I think that you are making your life complicated and that the "problem" has a very simple solution: you must have exactly the same total buoyancy, counting both hulls, as the weight of the boat in the maximum loaded condition.
    With that and the shapes of the hulls you will calculate the draft. If what you need now is to calculate the depth: calculate the summer freeboard and add it to the draft. (I must advise that the minimum summer freeboard is also not easy to calculate)
     
    Last edited: Aug 14, 2023
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  5. fallguy
    Joined: Dec 2016
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    fallguy Senior Member

    @TANSL

    only for sake of conversation; would you not design for typical loaded condition and then accept some immersion for maximum loading?

    I am asking; not telling.
     
  6. TANSL
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    TANSL Senior Member

    It is necessary to study all possible load conditions and select the worst of all (which does not have to be the maximum load). These calculations are also greatly influenced by the flooding point or, in smaller ships, the condition in which, with the passage to a band, the deck is introduced under water. So many factors are involved, for example, free surfaces in the tanks, that the maximum load is not always the most compromised condition. Excessive trim, in a condition with little load and many free surfaces, can cause flooding through a point, or a hatch, which in another condition would be totally out of danger. Many, if not most, of these "special" loading conditions are solved by increasing the freeboard. In what amount? : What is necessary so that the water does not enter through the deck.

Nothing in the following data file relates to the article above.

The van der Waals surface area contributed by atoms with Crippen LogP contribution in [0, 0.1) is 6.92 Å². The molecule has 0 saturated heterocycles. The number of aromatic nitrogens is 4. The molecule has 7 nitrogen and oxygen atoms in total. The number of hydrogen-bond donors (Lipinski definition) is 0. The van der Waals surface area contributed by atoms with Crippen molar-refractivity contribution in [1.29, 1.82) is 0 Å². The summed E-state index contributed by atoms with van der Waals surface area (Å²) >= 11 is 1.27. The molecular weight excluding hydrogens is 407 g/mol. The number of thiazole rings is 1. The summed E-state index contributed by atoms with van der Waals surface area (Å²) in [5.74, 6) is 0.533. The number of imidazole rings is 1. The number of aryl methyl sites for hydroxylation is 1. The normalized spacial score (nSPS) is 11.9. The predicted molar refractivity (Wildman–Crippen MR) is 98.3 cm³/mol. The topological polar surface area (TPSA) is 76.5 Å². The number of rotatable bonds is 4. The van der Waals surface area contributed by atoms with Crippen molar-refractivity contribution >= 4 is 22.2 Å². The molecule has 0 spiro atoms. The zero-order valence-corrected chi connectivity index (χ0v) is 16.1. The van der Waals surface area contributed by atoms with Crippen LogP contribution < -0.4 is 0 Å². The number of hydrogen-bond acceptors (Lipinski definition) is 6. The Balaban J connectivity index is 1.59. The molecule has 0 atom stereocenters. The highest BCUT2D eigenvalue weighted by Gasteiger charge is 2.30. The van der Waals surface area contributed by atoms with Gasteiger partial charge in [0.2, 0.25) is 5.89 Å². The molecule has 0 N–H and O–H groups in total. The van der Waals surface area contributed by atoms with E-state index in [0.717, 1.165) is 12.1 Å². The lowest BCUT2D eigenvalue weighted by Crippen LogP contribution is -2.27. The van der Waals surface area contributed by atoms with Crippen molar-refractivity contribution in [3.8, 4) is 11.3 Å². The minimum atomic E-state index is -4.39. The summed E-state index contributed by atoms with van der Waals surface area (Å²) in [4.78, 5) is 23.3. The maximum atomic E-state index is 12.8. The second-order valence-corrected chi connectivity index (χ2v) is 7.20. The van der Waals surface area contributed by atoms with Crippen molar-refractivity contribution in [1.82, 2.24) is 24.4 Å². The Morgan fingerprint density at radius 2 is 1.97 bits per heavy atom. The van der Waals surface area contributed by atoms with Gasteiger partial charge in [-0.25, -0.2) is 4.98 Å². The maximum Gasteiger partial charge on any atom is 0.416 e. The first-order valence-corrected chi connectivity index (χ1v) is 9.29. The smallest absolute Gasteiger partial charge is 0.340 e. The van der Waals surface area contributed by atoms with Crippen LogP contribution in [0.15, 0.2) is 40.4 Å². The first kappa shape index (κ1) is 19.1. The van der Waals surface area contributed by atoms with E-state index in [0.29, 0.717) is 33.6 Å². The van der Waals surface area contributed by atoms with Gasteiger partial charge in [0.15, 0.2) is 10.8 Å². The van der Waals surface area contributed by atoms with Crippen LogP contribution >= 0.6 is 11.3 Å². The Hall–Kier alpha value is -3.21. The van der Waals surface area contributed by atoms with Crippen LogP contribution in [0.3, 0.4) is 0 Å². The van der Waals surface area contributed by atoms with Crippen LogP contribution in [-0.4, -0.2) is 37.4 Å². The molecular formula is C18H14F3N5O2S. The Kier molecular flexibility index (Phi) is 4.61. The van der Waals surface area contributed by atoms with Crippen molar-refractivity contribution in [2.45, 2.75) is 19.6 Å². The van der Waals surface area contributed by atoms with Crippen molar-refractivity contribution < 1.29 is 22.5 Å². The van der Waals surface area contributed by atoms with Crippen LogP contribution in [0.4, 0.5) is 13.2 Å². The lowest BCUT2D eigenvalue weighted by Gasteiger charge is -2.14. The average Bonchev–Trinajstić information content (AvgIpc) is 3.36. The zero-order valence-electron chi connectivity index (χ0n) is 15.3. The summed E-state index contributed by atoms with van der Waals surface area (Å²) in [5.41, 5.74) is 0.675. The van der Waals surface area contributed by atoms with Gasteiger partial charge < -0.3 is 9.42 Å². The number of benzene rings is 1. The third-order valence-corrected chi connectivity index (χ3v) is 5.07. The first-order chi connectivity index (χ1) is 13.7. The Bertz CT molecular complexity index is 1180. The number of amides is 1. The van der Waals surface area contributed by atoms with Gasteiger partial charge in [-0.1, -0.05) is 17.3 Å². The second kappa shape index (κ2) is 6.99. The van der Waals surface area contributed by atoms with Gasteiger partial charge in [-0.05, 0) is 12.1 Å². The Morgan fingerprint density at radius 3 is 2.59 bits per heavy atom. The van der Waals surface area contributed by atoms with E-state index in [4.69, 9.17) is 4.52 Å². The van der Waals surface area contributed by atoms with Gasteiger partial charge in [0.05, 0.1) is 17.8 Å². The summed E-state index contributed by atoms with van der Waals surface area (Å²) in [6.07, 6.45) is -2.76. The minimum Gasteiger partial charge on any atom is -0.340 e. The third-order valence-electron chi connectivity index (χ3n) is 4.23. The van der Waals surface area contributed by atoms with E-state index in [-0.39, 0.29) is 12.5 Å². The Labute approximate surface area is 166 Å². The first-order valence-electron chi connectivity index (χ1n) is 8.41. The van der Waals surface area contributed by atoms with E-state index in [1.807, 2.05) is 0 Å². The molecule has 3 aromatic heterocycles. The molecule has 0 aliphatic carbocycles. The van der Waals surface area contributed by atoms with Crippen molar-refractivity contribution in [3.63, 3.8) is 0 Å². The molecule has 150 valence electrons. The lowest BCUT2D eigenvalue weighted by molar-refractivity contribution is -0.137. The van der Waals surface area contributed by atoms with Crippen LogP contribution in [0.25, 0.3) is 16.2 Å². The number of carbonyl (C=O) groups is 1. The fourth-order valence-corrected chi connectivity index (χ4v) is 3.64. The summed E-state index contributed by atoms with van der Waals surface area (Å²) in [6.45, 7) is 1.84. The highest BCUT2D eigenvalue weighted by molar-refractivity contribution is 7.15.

7. rwatson
    Joined: Aug 2007
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    Location: Tasmania,Australia

    rwatson Senior Member

    So now you're going to the Bahamas ??
    Now you're facing 7-8' seas , and only expecting 15-20 knot winds ?
    AND you are needing 60 day stores, solar and batteries.

    You keep upping the ante on every post :)

    Look, save yourself a lot of unnecessary grief, and get a set of existing properly designed plans.
    You are NOT going to create anything better than a dozen existing plans, you can get for a few hundred dollars.
     
  8. dustman
    Joined: Jun 2019
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    dustman Senior Member

    That's been my primary destination for a loooong time, you must be reading old posts.

    I'm expecting to never be on passage in conditions worse than that in that area. I've been tracking conditions there for 2 years.

    That's just 60 days dry storage, not all the food I'm going to eat(saves a lot of money). I've been planning the electric propulsion for ages. You asked for SOR, so that's what I gave you:p

    Yes, I keep adapting my design to new information and understanding, if that's what you mean.

    It may not be "better", but it will be much cheaper, suited to my specific requirements, faster, require less maintenance, and easy to handle by myself. Actually, yes, it will be better, at least for someone who doesn't mind roughing it in terms of accommodations.

    You are wasting your breath, I am going to design it and build it, that's as important to me as the journey itself. You can withhold judgement on the outcome til it's built and sailed, then tell me if it's better or not. And you can help me achieve the best outcome, or not, your choice.

    Would you be so kind as to clarify your conclusions here?
     
  9. dustman
    Joined: Jun 2019
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    dustman Senior Member